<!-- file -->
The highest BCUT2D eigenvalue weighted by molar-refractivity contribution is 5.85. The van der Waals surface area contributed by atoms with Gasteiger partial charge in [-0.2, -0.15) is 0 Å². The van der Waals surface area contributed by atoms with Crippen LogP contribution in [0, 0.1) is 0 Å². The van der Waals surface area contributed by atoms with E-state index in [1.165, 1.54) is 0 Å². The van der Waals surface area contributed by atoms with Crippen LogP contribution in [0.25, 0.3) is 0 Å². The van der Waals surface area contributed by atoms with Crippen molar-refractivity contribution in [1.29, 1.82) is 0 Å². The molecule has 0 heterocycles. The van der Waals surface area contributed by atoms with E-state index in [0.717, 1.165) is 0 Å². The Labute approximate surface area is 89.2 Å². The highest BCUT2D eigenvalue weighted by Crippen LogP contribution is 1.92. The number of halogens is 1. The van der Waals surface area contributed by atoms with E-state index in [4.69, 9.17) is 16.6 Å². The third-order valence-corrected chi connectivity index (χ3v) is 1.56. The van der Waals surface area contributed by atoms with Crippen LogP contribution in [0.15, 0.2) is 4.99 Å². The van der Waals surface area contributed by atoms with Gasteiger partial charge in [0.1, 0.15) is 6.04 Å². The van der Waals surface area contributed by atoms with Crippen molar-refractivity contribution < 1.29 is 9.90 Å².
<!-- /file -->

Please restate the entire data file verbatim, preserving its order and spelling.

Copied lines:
The highest BCUT2D eigenvalue weighted by molar-refractivity contribution is 5.85. The van der Waals surface area contributed by atoms with Gasteiger partial charge in [-0.2, -0.15) is 0 Å². The van der Waals surface area contributed by atoms with Crippen LogP contribution in [0, 0.1) is 0 Å². The van der Waals surface area contributed by atoms with E-state index in [1.165, 1.54) is 0 Å². The van der Waals surface area contributed by atoms with Crippen LogP contribution in [0.25, 0.3) is 0 Å². The van der Waals surface area contributed by atoms with Crippen molar-refractivity contribution in [1.29, 1.82) is 0 Å². The molecule has 0 heterocycles. The van der Waals surface area contributed by atoms with E-state index in [0.717, 1.165) is 0 Å². The Labute approximate surface area is 89.2 Å². The highest BCUT2D eigenvalue weighted by Crippen LogP contribution is 1.92. The number of halogens is 1. The van der Waals surface area contributed by atoms with E-state index in [4.69, 9.17) is 16.6 Å². The third-order valence-corrected chi connectivity index (χ3v) is 1.56. The van der Waals surface area contributed by atoms with Crippen LogP contribution in [0.15, 0.2) is 4.99 Å². The van der Waals surface area contributed by atoms with Gasteiger partial charge in [0.1, 0.15) is 6.04 Å². The van der Waals surface area contributed by atoms with Crippen molar-refractivity contribution < 1.29 is 9.90 Å².